Bob Jones University President Steve Pettit has announced he’s resigning, following months of contention between him and BJU Board Chairman John Lewis over the direction of the fundamentalist school.
In a statement released to the press on Thursday, Pettit said, “It has been one of the greatest privileges of my life to serve as the president of Bob Jones University. My memories of the wonderful people, the incredible student body, and the perpetual blessings of God will linger with me throughout the rest of my life.”
But Pettit added he believes resigning is “the Lord’s direction and the best step to take at this time. I encourage the Board, the administration, and the entire BJU community to continue our commitment to offering a world-class education with a biblical worldview.”
Pettit said his resignation will take effect May 5, at the end of the school’s spring semester.
Tensions between Pettit and Chairman Lewis and certain other trustees erupted last October—a month before the board was scheduled to vote on renewing Pettit’s contract. Pettit, who is historically the only president of BJU not related to the school’s founder, has been serving in his current role since 2014.
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According to some alumni, the opposition to Pettit had nothing to do with doctrine, but with “preferences of Christian practice.” It concerned things like the style of worship music played at student chapel services, “immodest clothing” worn by female athletes, musical selections from the fine arts program, and even Pettit’s participation in a bluegrass music band.
Despite this, the board voted last November to renew Pettit’s contract after more than 1,000 alumni turned out to show support for the embattled president.
Since then, however, the relationship between Pettit and Lewis has deteriorated badly.
Pettit issues ultimatum
In a March 21 letter to the board obtained by The Roys Report (TRR), Pettit issued an ultimatum: either the board removes Lewis as chairman or Pettit would resign.
“The current direction is not sustainable,” Pettit wrote. “I am walking down a dark road with no light ahead. The future of BJU requires the Chairman and the President to work together. It is not happening now, and I can’t see it happening in the future. . . . Right now, things are dysfunctional, and our working relationship is irreparably broken.”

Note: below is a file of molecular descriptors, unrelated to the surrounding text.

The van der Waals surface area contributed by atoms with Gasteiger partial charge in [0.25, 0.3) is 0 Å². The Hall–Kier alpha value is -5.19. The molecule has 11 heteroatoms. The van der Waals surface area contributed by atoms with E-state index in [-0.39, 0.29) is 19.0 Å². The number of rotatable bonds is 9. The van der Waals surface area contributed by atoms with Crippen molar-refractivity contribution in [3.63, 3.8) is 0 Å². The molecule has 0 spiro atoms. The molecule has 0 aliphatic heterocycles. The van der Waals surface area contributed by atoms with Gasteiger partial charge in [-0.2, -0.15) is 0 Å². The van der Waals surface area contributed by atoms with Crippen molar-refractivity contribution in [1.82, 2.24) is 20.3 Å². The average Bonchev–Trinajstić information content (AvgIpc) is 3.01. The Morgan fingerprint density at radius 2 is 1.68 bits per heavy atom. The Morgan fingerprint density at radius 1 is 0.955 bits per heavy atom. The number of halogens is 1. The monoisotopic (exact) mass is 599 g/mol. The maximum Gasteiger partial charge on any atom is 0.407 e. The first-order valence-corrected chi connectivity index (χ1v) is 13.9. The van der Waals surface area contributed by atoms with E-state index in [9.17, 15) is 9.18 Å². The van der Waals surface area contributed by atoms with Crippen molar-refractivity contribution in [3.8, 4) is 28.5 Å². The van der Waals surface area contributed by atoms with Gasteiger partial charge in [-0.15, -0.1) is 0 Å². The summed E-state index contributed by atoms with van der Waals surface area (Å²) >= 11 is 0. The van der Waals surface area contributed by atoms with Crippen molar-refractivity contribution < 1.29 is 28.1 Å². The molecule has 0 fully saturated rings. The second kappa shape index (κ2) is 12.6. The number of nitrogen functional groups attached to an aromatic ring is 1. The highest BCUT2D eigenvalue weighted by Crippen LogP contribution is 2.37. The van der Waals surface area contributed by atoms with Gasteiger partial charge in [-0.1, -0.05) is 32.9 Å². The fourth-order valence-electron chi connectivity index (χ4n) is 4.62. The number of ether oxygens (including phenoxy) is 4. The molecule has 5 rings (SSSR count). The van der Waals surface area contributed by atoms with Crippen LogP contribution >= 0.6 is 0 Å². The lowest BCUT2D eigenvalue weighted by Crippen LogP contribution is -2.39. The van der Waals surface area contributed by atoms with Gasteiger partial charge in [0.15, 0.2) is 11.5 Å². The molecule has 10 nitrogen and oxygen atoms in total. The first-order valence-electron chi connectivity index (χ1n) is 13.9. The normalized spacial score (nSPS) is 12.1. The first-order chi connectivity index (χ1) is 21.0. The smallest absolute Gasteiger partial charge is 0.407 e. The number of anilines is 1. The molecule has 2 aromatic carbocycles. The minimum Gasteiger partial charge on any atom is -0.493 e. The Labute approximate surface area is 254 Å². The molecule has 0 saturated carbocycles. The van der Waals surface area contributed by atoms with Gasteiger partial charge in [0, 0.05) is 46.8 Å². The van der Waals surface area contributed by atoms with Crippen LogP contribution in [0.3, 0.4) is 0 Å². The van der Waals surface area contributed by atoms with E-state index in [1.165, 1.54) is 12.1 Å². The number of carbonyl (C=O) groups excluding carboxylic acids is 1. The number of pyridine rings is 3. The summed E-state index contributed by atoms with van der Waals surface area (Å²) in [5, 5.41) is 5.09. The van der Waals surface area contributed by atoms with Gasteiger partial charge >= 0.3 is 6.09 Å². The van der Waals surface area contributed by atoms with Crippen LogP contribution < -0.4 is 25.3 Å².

Pettit highlighted four reasons for the breakdown with Lewis:
- Lewis has operated in “secrecy and hostility” toward Pettit’s administration, Pettit claimed. Lewis reportedly moved executive meetings to the home of former BJU President Bob Jones III and held an executive committee meeting without notifying all board members. The chairman also reportedly had sensitive board documentation moved off BJU’s secure server and onto a new computer. And Lewis hired an outside lawyer to advise only him and select executive committee members, Pettit said.
- Lewis has displayed “an uncaring or cavalier disregard” for the school’s concerning financial issues, according to Pettit. When informed of shortfalls in current or projected financials and deficits in donations and enrollment, Lewis has “either misunderstood or deliberately minimized the importance and relevance of the information, causing great concern . . .” Pettit wrote.
- Lewis has made poor governance decisions, Pettit alleged. These reportedly include refusing an offer by the president of an accreditation organization to speak to trustees and chaffing against an admonition to adhere to bylaws of the BJU Education Group.
- Lewis thwarted a Title IX investigation concerning a trustee’s public comments about whether female students’ clothing and female student athletes’ uniforms accentuate their ‘boobs and butts,’ Pettit claimed. For example, when asked by BJU’s Title IX coordinator to produce relevant excerpts of board meetings, Lewis reportedly responded by providing one set of minutes that “were almost entirely redacted.” Lewis also sent a letter to the Title IX coordinator, asking the coordinator “to suspend and postpone the inquiry” and falsely accusing Pettit of trying to stage a coup d’etat, Pettit alleged.